First Beer Load

Topic 25901 | Page 1

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Jamie's Comment
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Well I had an amazing week last week got a lot of miles, even got a lot this week so far. I was just assigned a 1400 mile load, it'll be my first beer load. Anything I should know or expect ?

I've been getting tons of miles ever since I mentioned I prefer to run nights, and been making all my appointment times, delivering early when possible, etc.

Viking's Comment
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In my experience beer loads are ALWAYS heavy.. make sure you scale that puppy before getting to far from the shipper.

Shipper:

The customer who is shipping the freight. This is where the driver will pick up a load and then deliver it to the receiver or consignee.

Keith A.'s Comment
member avatar

Watch your corners. Too much stress and the cases at the bottom of pallets will crumple, then the whole pallet likes to slip loose.

OOS:

When a violation by either a driver or company is confirmed, an out-of-service order removes either the driver or the vehicle from the roadway until the violation is corrected.

Jamie's Comment
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In my experience beer loads are ALWAYS heavy.. make sure you scale that puppy before getting to far from the shipper.

I'm used to heavy loads, this one is 44,000 pounds.

Watch your corners. Too much stress and the cases at the bottom of pallets will crumple, then the whole pallet likes to slip loose.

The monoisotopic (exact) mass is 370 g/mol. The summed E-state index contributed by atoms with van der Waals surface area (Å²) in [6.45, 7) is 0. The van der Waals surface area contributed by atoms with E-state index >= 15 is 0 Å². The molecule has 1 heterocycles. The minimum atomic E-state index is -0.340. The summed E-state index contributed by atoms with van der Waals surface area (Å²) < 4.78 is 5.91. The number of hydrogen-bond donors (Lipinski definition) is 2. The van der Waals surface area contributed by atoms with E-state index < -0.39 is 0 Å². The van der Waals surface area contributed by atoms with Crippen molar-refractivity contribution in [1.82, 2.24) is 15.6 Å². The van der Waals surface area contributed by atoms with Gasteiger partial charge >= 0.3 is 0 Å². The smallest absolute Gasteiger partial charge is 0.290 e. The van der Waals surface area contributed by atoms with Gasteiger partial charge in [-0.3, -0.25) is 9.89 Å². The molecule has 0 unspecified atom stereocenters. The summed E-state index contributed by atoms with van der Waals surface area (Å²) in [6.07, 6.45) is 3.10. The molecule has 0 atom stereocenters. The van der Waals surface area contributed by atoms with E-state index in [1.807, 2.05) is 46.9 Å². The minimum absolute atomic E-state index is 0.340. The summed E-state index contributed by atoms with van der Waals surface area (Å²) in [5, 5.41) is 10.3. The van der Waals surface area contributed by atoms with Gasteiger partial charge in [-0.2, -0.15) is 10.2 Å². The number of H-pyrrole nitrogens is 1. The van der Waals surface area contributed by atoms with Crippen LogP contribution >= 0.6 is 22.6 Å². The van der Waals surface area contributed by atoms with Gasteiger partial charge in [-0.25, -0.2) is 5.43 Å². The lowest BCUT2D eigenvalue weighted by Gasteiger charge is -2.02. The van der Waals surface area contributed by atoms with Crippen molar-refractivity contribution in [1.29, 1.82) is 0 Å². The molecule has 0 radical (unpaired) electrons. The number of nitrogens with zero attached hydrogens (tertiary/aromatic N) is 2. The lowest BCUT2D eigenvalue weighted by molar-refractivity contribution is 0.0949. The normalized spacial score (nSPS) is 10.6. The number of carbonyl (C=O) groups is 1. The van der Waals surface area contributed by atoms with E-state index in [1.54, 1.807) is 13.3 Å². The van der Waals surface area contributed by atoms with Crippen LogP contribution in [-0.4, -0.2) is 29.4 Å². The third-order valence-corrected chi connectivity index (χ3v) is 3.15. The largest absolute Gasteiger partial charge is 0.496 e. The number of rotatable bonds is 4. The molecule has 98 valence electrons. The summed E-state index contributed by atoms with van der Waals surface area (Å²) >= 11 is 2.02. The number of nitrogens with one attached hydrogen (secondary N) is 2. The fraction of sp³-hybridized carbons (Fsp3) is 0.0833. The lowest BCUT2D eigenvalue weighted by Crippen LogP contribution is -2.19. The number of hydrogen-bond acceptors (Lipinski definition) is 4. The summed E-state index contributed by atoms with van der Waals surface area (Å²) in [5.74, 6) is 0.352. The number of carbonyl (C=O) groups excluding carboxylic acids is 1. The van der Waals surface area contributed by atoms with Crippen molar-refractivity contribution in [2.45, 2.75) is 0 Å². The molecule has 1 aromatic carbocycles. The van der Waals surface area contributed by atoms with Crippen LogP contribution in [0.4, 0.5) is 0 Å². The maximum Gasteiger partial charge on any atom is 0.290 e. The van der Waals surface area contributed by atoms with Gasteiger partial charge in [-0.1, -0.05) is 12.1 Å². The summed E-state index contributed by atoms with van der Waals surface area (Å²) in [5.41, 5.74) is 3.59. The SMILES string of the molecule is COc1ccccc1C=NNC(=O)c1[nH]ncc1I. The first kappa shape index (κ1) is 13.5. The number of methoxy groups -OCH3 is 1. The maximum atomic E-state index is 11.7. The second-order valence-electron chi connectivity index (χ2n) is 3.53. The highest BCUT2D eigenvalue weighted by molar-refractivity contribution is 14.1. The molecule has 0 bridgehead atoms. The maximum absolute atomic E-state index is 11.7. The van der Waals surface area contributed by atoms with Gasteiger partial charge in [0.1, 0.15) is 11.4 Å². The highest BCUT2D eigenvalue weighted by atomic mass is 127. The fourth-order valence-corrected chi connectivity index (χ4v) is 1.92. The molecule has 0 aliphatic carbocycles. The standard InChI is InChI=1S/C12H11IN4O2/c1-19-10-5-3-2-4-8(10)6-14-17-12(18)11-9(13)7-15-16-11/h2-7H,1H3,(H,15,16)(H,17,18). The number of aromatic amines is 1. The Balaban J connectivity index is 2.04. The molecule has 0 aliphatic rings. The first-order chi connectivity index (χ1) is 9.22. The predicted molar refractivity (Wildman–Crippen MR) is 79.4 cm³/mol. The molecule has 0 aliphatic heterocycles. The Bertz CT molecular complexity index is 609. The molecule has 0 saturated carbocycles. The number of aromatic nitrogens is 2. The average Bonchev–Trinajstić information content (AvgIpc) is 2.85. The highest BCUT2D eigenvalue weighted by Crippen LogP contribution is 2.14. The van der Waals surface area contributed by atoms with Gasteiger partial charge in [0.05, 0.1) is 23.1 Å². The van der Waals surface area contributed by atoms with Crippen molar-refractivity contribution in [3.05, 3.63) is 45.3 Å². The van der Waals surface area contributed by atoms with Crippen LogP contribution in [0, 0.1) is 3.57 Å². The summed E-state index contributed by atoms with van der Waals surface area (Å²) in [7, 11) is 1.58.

I'll keep that in mind. I'm required to secure it, I assume the usual load strips will do the job? The work assignment mentioned bringing 3 to 4 load strips.

Shipper:

The customer who is shipping the freight. This is where the driver will pick up a load and then deliver it to the receiver or consignee.

OOS:

When a violation by either a driver or company is confirmed, an out-of-service order removes either the driver or the vehicle from the roadway until the violation is corrected.

Jamie's Comment
member avatar

In my experience beer loads are ALWAYS heavy.. make sure you scale that puppy before getting to far from the shipper.

But nonetheless, lucky for me there is a loves right down the road I can scale at, they also have a scale on site. But I always scale at a cat scale anyways.

Shipper:

The customer who is shipping the freight. This is where the driver will pick up a load and then deliver it to the receiver or consignee.

CAT Scale:

A network of over 1,500 certified truck scales across the U.S. and Canada found primarily at truck stops. CAT scales are by far the most trustworthy scales out there.

In fact, CAT Scale offers an unconditional Guarantee:

“If you get an overweight fine from the state after our scale showed your legal, we will immediately check our scale. If our scale is wrong, we will reimburse you for the fine. If our scale is correct, a representative of CAT Scale Company will appear in court with the driver as a witness”

Viking's Comment
member avatar

double-quotes-start.png

In my experience beer loads are ALWAYS heavy.. make sure you scale that puppy before getting to far from the shipper.

double-quotes-end.png

But nonetheless, lucky for me there is a loves right down the road I can scale at, they also have a scale on site. But I always scale at a cat scale anyways.

Great plan! good-luck.gif

Shipper:

The customer who is shipping the freight. This is where the driver will pick up a load and then deliver it to the receiver or consignee.

CAT Scale:

A network of over 1,500 certified truck scales across the U.S. and Canada found primarily at truck stops. CAT scales are by far the most trustworthy scales out there.